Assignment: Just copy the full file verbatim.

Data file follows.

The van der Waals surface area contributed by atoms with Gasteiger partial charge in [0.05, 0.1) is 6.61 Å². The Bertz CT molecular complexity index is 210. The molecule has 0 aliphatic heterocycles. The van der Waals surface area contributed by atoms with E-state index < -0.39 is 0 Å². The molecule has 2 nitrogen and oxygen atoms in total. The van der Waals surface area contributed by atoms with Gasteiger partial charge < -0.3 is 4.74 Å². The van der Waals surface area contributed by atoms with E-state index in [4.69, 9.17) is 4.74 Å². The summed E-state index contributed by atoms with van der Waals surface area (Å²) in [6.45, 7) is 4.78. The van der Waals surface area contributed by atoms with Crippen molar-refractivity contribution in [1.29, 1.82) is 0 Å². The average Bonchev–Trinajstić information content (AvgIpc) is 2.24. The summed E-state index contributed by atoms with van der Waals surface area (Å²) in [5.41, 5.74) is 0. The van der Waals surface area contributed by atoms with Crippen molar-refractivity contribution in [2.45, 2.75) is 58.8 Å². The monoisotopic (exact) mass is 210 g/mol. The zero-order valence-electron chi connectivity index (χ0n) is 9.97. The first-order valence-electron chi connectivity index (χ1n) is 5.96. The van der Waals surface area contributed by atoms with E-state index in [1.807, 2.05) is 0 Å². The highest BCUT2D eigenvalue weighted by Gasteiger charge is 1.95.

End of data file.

The van der Waals surface area contributed by atoms with Gasteiger partial charge in [0.05, 0.1) is 6.61 Å². The Bertz CT molecular complexity index is 210. The molecule has 0 aliphatic heterocycles. The van der Waals surface area contributed by atoms with E-state index < -0.39 is 0 Å². The molecule has 2 nitrogen and oxygen atoms in total. The van der Waals surface area contributed by atoms with Gasteiger partial charge < -0.3 is 4.74 Å². The van der Waals surface area contributed by atoms with E-state index in [4.69, 9.17) is 4.74 Å². The summed E-state index contributed by atoms with van der Waals surface area (Å²) in [6.45, 7) is 4.78. The van der Waals surface area contributed by atoms with Crippen molar-refractivity contribution in [1.29, 1.82) is 0 Å². The average Bonchev–Trinajstić information content (AvgIpc) is 2.24. The summed E-state index contributed by atoms with van der Waals surface area (Å²) in [5.41, 5.74) is 0. The van der Waals surface area contributed by atoms with Crippen molar-refractivity contribution in [2.45, 2.75) is 58.8 Å². The monoisotopic (exact) mass is 210 g/mol. The zero-order valence-electron chi connectivity index (χ0n) is 9.97. The first-order valence-electron chi connectivity index (χ1n) is 5.96. The van der Waals surface area contributed by atoms with E-state index in [1.807, 2.05) is 0 Å². The highest BCUT2D eigenvalue weighted by Gasteiger charge is 1.95.